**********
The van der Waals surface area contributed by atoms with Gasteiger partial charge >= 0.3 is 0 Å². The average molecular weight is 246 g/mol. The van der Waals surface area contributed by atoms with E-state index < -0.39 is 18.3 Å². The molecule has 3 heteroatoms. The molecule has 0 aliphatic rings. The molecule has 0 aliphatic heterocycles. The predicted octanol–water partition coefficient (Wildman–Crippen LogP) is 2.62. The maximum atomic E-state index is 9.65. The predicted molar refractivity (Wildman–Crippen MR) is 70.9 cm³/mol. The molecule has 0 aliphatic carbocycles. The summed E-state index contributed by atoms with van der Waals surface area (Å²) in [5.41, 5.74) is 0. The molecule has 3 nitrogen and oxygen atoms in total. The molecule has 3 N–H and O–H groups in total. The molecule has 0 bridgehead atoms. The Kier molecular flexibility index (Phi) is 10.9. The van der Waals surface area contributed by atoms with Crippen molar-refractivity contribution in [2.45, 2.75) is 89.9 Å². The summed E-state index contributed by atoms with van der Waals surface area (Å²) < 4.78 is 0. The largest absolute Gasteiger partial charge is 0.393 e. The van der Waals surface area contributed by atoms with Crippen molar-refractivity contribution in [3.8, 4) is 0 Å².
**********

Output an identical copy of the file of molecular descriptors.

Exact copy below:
The van der Waals surface area contributed by atoms with Gasteiger partial charge >= 0.3 is 0 Å². The average molecular weight is 246 g/mol. The van der Waals surface area contributed by atoms with E-state index < -0.39 is 18.3 Å². The molecule has 3 heteroatoms. The molecule has 0 aliphatic rings. The molecule has 0 aliphatic heterocycles. The predicted octanol–water partition coefficient (Wildman–Crippen LogP) is 2.62. The maximum atomic E-state index is 9.65. The predicted molar refractivity (Wildman–Crippen MR) is 70.9 cm³/mol. The molecule has 0 aliphatic carbocycles. The summed E-state index contributed by atoms with van der Waals surface area (Å²) in [5.41, 5.74) is 0. The molecule has 3 nitrogen and oxygen atoms in total. The molecule has 3 N–H and O–H groups in total. The molecule has 0 bridgehead atoms. The Kier molecular flexibility index (Phi) is 10.9. The van der Waals surface area contributed by atoms with Crippen molar-refractivity contribution in [2.45, 2.75) is 89.9 Å². The summed E-state index contributed by atoms with van der Waals surface area (Å²) < 4.78 is 0. The largest absolute Gasteiger partial charge is 0.393 e. The van der Waals surface area contributed by atoms with Crippen molar-refractivity contribution in [3.8, 4) is 0 Å².